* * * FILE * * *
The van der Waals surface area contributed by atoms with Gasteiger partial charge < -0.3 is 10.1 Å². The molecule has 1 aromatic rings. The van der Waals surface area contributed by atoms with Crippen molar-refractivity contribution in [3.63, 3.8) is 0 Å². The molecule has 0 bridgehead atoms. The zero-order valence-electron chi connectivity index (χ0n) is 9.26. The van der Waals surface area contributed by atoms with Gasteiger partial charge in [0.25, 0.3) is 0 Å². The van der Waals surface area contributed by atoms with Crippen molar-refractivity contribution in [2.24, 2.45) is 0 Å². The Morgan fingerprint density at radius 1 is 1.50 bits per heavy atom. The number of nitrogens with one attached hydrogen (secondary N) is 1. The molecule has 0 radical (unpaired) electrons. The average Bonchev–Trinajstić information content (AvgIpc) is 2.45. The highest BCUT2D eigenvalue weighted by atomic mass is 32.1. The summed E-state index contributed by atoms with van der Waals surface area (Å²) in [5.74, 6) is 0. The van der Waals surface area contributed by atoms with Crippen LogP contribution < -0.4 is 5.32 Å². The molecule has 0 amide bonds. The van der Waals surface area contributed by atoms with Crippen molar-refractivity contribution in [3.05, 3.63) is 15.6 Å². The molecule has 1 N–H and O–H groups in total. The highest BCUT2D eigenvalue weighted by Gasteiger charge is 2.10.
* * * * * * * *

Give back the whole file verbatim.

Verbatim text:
The van der Waals surface area contributed by atoms with Gasteiger partial charge < -0.3 is 10.1 Å². The molecule has 1 aromatic rings. The van der Waals surface area contributed by atoms with Crippen molar-refractivity contribution in [3.63, 3.8) is 0 Å². The molecule has 0 bridgehead atoms. The zero-order valence-electron chi connectivity index (χ0n) is 9.26. The van der Waals surface area contributed by atoms with Gasteiger partial charge in [0.25, 0.3) is 0 Å². The van der Waals surface area contributed by atoms with Crippen molar-refractivity contribution in [2.24, 2.45) is 0 Å². The Morgan fingerprint density at radius 1 is 1.50 bits per heavy atom. The number of nitrogens with one attached hydrogen (secondary N) is 1. The molecule has 0 radical (unpaired) electrons. The average Bonchev–Trinajstić information content (AvgIpc) is 2.45. The highest BCUT2D eigenvalue weighted by atomic mass is 32.1. The summed E-state index contributed by atoms with van der Waals surface area (Å²) in [5.74, 6) is 0. The van der Waals surface area contributed by atoms with Crippen LogP contribution < -0.4 is 5.32 Å². The molecule has 0 amide bonds. The van der Waals surface area contributed by atoms with Crippen molar-refractivity contribution in [3.05, 3.63) is 15.6 Å². The molecule has 1 N–H and O–H groups in total. The highest BCUT2D eigenvalue weighted by Gasteiger charge is 2.10.